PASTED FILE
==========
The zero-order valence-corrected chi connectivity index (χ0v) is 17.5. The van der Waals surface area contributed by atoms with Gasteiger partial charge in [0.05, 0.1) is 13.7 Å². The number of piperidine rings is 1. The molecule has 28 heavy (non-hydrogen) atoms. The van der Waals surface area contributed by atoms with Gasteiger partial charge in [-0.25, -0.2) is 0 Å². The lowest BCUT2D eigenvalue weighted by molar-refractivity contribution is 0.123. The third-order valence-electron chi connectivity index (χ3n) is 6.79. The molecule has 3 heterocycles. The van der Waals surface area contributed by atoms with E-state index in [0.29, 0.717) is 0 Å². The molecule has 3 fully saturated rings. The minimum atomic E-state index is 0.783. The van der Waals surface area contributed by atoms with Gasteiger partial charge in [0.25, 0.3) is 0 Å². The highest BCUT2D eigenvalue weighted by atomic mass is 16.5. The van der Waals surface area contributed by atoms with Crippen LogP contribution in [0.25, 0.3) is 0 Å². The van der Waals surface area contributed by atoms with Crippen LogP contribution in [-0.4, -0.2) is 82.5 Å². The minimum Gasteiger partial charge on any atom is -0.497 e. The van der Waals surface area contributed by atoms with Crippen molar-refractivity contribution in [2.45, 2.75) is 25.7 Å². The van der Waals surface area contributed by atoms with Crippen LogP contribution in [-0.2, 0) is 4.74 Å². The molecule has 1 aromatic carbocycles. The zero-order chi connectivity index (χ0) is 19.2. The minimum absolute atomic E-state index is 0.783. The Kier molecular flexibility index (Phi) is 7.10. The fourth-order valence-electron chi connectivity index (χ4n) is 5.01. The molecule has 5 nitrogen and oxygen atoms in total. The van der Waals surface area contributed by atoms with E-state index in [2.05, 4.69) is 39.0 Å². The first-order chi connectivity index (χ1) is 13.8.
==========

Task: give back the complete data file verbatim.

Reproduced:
The zero-order valence-corrected chi connectivity index (χ0v) is 17.5. The van der Waals surface area contributed by atoms with Gasteiger partial charge in [0.05, 0.1) is 13.7 Å². The number of piperidine rings is 1. The molecule has 28 heavy (non-hydrogen) atoms. The van der Waals surface area contributed by atoms with Gasteiger partial charge in [-0.25, -0.2) is 0 Å². The lowest BCUT2D eigenvalue weighted by molar-refractivity contribution is 0.123. The third-order valence-electron chi connectivity index (χ3n) is 6.79. The molecule has 3 heterocycles. The van der Waals surface area contributed by atoms with E-state index in [0.29, 0.717) is 0 Å². The molecule has 3 fully saturated rings. The minimum atomic E-state index is 0.783. The van der Waals surface area contributed by atoms with Gasteiger partial charge in [0.25, 0.3) is 0 Å². The highest BCUT2D eigenvalue weighted by atomic mass is 16.5. The van der Waals surface area contributed by atoms with Crippen LogP contribution in [0.25, 0.3) is 0 Å². The van der Waals surface area contributed by atoms with Crippen LogP contribution in [-0.4, -0.2) is 82.5 Å². The minimum Gasteiger partial charge on any atom is -0.497 e. The van der Waals surface area contributed by atoms with Crippen molar-refractivity contribution in [2.45, 2.75) is 25.7 Å². The van der Waals surface area contributed by atoms with Crippen LogP contribution in [-0.2, 0) is 4.74 Å². The molecule has 1 aromatic carbocycles. The zero-order chi connectivity index (χ0) is 19.2. The minimum absolute atomic E-state index is 0.783. The Kier molecular flexibility index (Phi) is 7.10. The fourth-order valence-electron chi connectivity index (χ4n) is 5.01. The molecule has 5 nitrogen and oxygen atoms in total. The van der Waals surface area contributed by atoms with E-state index in [2.05, 4.69) is 39.0 Å². The first-order chi connectivity index (χ1) is 13.8.